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New England areas under flood watches as Tropical Storm Elsa continues moving northeast

This GOES-16 GeoColor satellite image taken Tuesday, July 6, 2021, at 5:50 p.m. EDT, and provided by NOAA, shows Tropical Storm Elsa in the Gulf of Mexico off the coast of Florida. (NOAA via AP)

OAN Newsroom
UPDATED 4:18 PM PT – Friday, July 9, 2021

Millions of Americans have been under flood and storm watches as Tropical Storm Elsa moved up the northeast. Around 40 million people from New Jersey to Maine remained under flood watches as the storm has been reported to move northeast at around 25 miles per hour with maximum sustained winds of around 50 miles per hour.

Reports on Friday afternoon mentioned Elsa had moved over to Rhode Island with states in the New England area affected by the worst of the rain. However, states like New York and New Jersey were still taking a beating even after the main storm had moved on.

Here are the 11am (7/9) key messages on #Elsa. Heavy rain will continue across portions of New England today. Information specific to your area can be found at https://t.co/SiZo8ohZMN. pic.twitter.com/LRpAyPASLM

— National Hurricane Center (@NHC_Atlantic) July 9, 2021

“We’ve had a lot of rain. We’ve had a lot of wind over the past few days, so the ground is quite saturated,” Nassau County Executive Laura Curran explained. “Areas on the south shore especially that are prone to flooding because the ground is saturated, we are looking out for more flooding happening there.”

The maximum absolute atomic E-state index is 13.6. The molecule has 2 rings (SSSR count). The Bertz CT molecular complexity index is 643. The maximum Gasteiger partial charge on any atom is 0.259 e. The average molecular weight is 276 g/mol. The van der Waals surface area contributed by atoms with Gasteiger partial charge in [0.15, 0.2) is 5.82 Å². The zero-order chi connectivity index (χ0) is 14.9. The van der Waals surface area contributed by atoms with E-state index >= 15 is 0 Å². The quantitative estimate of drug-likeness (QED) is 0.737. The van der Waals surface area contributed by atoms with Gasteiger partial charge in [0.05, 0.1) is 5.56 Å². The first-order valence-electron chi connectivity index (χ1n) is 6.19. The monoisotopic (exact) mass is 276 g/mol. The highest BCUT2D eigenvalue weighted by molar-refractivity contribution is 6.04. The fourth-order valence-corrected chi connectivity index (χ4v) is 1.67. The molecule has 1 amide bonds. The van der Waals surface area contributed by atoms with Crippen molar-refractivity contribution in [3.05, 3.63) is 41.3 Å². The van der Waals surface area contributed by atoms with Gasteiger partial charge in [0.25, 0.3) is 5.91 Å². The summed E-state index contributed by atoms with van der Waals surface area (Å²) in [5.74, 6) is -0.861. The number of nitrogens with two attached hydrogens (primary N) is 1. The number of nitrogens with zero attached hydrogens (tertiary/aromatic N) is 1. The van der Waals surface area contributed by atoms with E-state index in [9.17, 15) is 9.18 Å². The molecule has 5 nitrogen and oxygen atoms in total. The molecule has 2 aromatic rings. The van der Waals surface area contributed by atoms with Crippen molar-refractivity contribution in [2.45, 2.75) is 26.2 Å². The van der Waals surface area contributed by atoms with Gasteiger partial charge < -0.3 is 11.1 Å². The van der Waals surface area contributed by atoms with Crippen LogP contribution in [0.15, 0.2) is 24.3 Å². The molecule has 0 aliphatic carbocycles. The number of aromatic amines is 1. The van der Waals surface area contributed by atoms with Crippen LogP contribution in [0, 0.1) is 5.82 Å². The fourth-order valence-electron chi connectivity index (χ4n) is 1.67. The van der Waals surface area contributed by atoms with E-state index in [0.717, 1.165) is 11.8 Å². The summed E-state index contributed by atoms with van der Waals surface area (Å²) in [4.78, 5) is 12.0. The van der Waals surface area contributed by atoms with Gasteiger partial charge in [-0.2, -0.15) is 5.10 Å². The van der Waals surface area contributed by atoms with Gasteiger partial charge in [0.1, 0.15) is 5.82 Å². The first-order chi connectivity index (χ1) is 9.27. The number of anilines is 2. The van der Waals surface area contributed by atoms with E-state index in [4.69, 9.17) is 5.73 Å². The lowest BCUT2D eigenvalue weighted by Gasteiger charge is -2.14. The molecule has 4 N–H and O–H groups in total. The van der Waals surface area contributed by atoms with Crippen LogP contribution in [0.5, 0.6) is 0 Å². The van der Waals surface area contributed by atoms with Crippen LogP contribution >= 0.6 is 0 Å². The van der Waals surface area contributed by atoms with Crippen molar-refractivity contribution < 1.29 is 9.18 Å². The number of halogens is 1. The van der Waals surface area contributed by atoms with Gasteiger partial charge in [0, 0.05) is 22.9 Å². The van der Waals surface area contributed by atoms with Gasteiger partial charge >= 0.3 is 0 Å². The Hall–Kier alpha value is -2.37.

New York city saw flooding not only in the streets, but in the subways as well. Officials warned it would continue to flow through the cracks, vents and stairwells into the subway stations.

A car drives through slight flooding on Furman Street in the Brooklyn Heights neighborhood of Brooklyn in New York City. (Photo by Michael M. Santiago/Getty Images)

Reports early Friday put Elsa just a few miles off Atlantic city, New Jersey, which  brought heavy rains, strong gusts and even tornado threats. Experts from the National Weather Service announced they were headed to southern New Jersey to determine if a tornado touched down in the area during the overnight hours.

Damage included uprooted trees and a flattened recreational area. Officials warned while the storm was moving quickly, it shouldn’t be taken lightly.

“Please be safe. Particularly if you’re on the coast, take this warning seriously,” Gov. Phil Murphy (D-N.J.) asserted. “Charge your stuff up, stay safe, and again, if you lose your power, jump at the opportunity to report that and don’t go near any downed lines.”

We’re closely monitoring Tropical Storm Elsa as it moves across New Jersey. Stay safe:
🔦Report outages
⚠️Beware of and report downed power lines
🔌Charge your devices
🚫Avoid unnecessary travel
🚙Turn around, don’t drown
🤳Stay updated: @ReadyNJ pic.twitter.com/ZkS4Re6UKt

— Governor Phil Murphy (@GovMurphy) July 8, 2021

Reports say tens of thousands of people from Delaware to Massachusetts have gone without power. Elsa has already been blamed for one death after severe winds in Jacksonville, Florida brought a tree down on two cars. In South Carolina, a coast guard air station rescued a family who had become stranded on an island after their boat drifted off a beach.

Elsa is ultimately expected to move into the Atlantic off Canada by Friday evening.

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